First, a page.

(Question: did the archbishops live in the Residence or in the Castle? They lived in the castle in earlier centuries, but after that the castle was used mainly as a place of refuge during wartime. The Residence was more comfortable.)

(Now walk through to Domplatz.)

Cathedral  This is an example of pure Baroque: the building was constructed between 1614 and 1655. The west facade: made of light Untersberg marble. On the pediment between the two towers are the coats-of-arms of some of Salzburg's most famous archbishops. there are three dates on the wrought-iron gates (point this out). The first is the date of the original Romanesque church built on this site. The second (1655) is the date the present cathedral was constructed, and the third (1959) is when the cathedral was refurbished after WW II and the crypt opened. Notice that only the front of the cathedral is decorated, not the sides.

Domplatz is unique in that it was laid out in one unified style (Baroque). The Jedermann (Everyman) performance takes place every summer in the square.

(Walk through to Kapitelplatz. Point out the Kapitelschwemme, built in 1752. Only horses of members of the archbishop's household were allowed to drink from this. The water was pumped 13 miles from the Untersberg, so that the horses could drink pure mountain water. Not even the people of Salzburg enjoyed this luxury. Today the square is a marketplace. The famous Marionette Theater is located here too.)

Hohensalzburg Castle  The huge castle was the stronghold of the archbishops of Salzburg. The site was a natural one for such fortifications: the castle sits on a huge mound of Dolomite rock, about 400 feet above the River Salzach. The castle was begun in 1077 by Archbishop Gebhard, who was allied with the Pope against the German Emperor. He needed protection from the kings supporting the emperor, and built this huge castle to discourage them from attacking him. Over the centuries, the castle was often enlarged and embellished inside, and transformed into a comfortable palace. Huge granite columns, some of them five feet in diameter, were dragged up the hillside and put into the grand reception room used by the archbishop. The interior furnishings are somewhat sparse today. (Take the little passage through to St. Peter's Cemetery.)

St. Peter's Church  The church itself goes back to a Romanesque basilica, but what you see today is the 17th-century building, reflecting the baroque style of that time. Inside the nave, there are frescoes depicting the life of St. Peter. Tombs of some of Salzburg's leading citizens are in the aisle chapels.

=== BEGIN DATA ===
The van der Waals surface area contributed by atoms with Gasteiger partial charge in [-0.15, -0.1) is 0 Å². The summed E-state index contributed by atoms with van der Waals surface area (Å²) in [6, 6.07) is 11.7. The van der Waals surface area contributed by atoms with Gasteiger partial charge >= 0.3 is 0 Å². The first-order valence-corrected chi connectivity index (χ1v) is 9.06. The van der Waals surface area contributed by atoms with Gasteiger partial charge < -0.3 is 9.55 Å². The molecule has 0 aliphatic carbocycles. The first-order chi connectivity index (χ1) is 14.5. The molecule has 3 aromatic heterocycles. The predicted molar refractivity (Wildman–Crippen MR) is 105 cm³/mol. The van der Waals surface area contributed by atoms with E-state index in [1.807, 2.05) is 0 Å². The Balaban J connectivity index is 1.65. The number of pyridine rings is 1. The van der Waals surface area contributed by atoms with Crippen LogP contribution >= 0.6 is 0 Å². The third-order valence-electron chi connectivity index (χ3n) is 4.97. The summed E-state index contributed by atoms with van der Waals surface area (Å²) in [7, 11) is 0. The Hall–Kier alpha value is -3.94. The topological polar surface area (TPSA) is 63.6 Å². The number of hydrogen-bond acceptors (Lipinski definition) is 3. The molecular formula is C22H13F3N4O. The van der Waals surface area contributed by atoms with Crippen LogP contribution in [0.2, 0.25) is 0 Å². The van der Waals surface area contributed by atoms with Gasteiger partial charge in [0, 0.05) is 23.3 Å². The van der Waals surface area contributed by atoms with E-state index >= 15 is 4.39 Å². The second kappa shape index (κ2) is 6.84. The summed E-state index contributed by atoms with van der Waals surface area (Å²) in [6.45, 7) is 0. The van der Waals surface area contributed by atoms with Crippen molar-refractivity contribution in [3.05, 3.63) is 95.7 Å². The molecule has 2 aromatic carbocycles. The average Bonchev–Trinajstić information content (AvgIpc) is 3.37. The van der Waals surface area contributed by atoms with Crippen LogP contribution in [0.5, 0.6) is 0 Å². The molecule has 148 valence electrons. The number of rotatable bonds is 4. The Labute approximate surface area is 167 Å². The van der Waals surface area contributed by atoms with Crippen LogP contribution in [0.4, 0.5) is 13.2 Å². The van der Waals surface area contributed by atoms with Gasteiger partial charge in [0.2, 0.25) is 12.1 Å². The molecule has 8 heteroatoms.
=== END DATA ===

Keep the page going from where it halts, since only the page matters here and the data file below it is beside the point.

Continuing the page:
Cemetery: This churchyard is a living picture of Salzburg's past, containing as it does the tombs of many of its citizens. Catacombs were carved out of the rock of the Monchsberg Hill, which, as you see, abuts the churchyard. The trees are mainly fir and weeping willows, giving a nostalgic look to the spot. The 15th-century St. Margaret's Chapel shows the style of the late-Gothic period. (Point out the seven black wrought-iron crosses.) These crosses are said to belong to the seven mistresses of the Archbishop Stickus who, according to the legend, met an uncommon fate: they were tickled to death! (Your group will remember the scene from the Sound of Music where the Von Trapp family were hidden from the pursuing Nazis — this is where it was filmed.)

(Walk through the passages to the Festspielhaus.)

Festspielhaus  This is the site of the annual Salzburg Music Festival (although the building looks like a gray factory on the outside). The hall is reputed to have the best acoustics of any auditorium on central Europe, because it is built into the living rock of the Monchsberg. Incidentally, the Monchsberg resembles a giant Swiss cheese: it is completely hollowed out for use as a municipal car park, and holds 5,000 cars!

(Continue on to Sigmundsplatz, to the Pferdeschwemme.)

Pferdeschwemme  So wealthy were the archbishops of Salzburg that even their horses quaffed in style. The ornamented trough was built in 1700, and was reserved for the horses in the archbishop's stable. The sculpture group is entitled "Horsebreaker," and was done by the artist Mandel. (Walk the group to the nearby Universitatsplatz — not shown on most maps — and let them go until rendezvous time.)